August 16, 2006
JULY 2006: Another Month of Ample Rains
As of this writing, July has furnished our crops — both field and garden — with ample water. From strawberries to melons, sweet corn and all vegetables in between. We can all hope that this continues through the often dry month of August. We must expect warmer days with thunder and lightning in a summer rainsquall. A hurricane, soon, late or later, we can do without — but the time is running short!
We have had two days with temperatures in the nineties. Warmest was 94º on the 17th. Nights were mainly in the 60s. Coolest nighttime temperature was 59º on the 24th. We had five nights with the warmest temperature of 72º. Our prevailing wind was, as always, from the southwest on 24 days.
We have experienced an above average number of cloudy days this July, mainly during the first half of the month. We had a severe thunder and lightning period on the 18th, which caused several house fires.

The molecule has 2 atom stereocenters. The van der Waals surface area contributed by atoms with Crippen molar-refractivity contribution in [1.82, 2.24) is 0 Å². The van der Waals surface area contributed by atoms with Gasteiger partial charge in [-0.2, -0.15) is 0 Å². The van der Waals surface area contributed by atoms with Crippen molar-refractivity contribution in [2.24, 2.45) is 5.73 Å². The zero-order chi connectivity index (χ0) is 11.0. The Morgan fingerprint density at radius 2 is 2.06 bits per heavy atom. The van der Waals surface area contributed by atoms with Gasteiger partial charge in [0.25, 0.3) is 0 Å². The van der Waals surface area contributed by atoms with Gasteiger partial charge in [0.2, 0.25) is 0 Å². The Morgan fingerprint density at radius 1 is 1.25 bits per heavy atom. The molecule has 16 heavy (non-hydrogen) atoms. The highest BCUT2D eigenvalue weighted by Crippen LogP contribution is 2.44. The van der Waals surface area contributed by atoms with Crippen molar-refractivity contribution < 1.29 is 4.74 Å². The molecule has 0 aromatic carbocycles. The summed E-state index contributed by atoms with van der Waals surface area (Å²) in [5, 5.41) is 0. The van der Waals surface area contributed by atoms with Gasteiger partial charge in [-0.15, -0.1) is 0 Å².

Recorded were seven clear, five partly cloudy and 19 cloudy days. One of the largest and most colorful rainbows was at 7:30 p.m. on the 20th. From Bridgehampton, it appeared at close to 90º, that is, nearly overhead. An agricultural note: When we had our dairy, oh how we wished we had such grass and clover for our milk cows in July and early August as we have had during the past wet months! Yes, our humid weather usually continues through August, but will the many rains continue?
The Caribbean circles of winds have been reasonably calm so far this season. The only thing we can do is HOPE they stay that way. But our time is running short!
The Bridgehampton U.S. Cooperative Weather Observer Station was set up on our Bridgehampton Hill View Farm on July 30th and 31st in 1930. The first observation was recorded on August 1st, 1930 and official weather records have been kept every day since. Not a single day has ever been missed.
For the record, Mr. Ernest S. Clowes, a retired writer and one time observer for the Weather Service, and my friend, was the one who thought this young farm man would be the one who might carry on this recording work for the future. With the help, at times, of my father and later my son, we have today an unbroken record of the weather for this area. Never has a day been missed. Seventy-six years is a reasonably long period to keep a job, and with my son's help it will continue.
RICHARD G. HENDRICKSON
U.S. COOPERATIVE WEATHER OBSERVER
BRIDGEHAMPTON, L.I., NEW YORK.